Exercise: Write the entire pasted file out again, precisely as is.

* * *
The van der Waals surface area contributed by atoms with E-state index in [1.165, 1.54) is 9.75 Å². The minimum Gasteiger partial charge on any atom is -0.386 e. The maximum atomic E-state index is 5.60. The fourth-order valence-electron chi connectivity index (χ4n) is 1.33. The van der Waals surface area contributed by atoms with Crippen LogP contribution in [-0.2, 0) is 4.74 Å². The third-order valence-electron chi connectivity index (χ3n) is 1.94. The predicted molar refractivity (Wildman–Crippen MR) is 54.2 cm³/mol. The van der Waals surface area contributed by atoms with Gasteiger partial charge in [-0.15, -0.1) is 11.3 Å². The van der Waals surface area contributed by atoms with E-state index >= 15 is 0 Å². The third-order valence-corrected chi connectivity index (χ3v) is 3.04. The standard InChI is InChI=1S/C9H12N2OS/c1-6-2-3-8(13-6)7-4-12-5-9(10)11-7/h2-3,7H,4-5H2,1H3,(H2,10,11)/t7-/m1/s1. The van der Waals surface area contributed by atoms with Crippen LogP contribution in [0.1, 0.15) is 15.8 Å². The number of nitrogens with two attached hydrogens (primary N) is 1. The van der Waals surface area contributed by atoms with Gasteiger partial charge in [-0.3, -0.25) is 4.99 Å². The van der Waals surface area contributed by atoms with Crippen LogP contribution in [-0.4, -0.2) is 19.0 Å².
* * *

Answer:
The van der Waals surface area contributed by atoms with E-state index in [1.165, 1.54) is 9.75 Å². The minimum Gasteiger partial charge on any atom is -0.386 e. The maximum atomic E-state index is 5.60. The fourth-order valence-electron chi connectivity index (χ4n) is 1.33. The van der Waals surface area contributed by atoms with Crippen LogP contribution in [-0.2, 0) is 4.74 Å². The third-order valence-electron chi connectivity index (χ3n) is 1.94. The predicted molar refractivity (Wildman–Crippen MR) is 54.2 cm³/mol. The van der Waals surface area contributed by atoms with Gasteiger partial charge in [-0.15, -0.1) is 11.3 Å². The van der Waals surface area contributed by atoms with E-state index >= 15 is 0 Å². The third-order valence-corrected chi connectivity index (χ3v) is 3.04. The standard InChI is InChI=1S/C9H12N2OS/c1-6-2-3-8(13-6)7-4-12-5-9(10)11-7/h2-3,7H,4-5H2,1H3,(H2,10,11)/t7-/m1/s1. The van der Waals surface area contributed by atoms with Crippen LogP contribution in [0.1, 0.15) is 15.8 Å². The number of nitrogens with two attached hydrogens (primary N) is 1. The van der Waals surface area contributed by atoms with Gasteiger partial charge in [-0.3, -0.25) is 4.99 Å². The van der Waals surface area contributed by atoms with Crippen LogP contribution in [-0.4, -0.2) is 19.0 Å².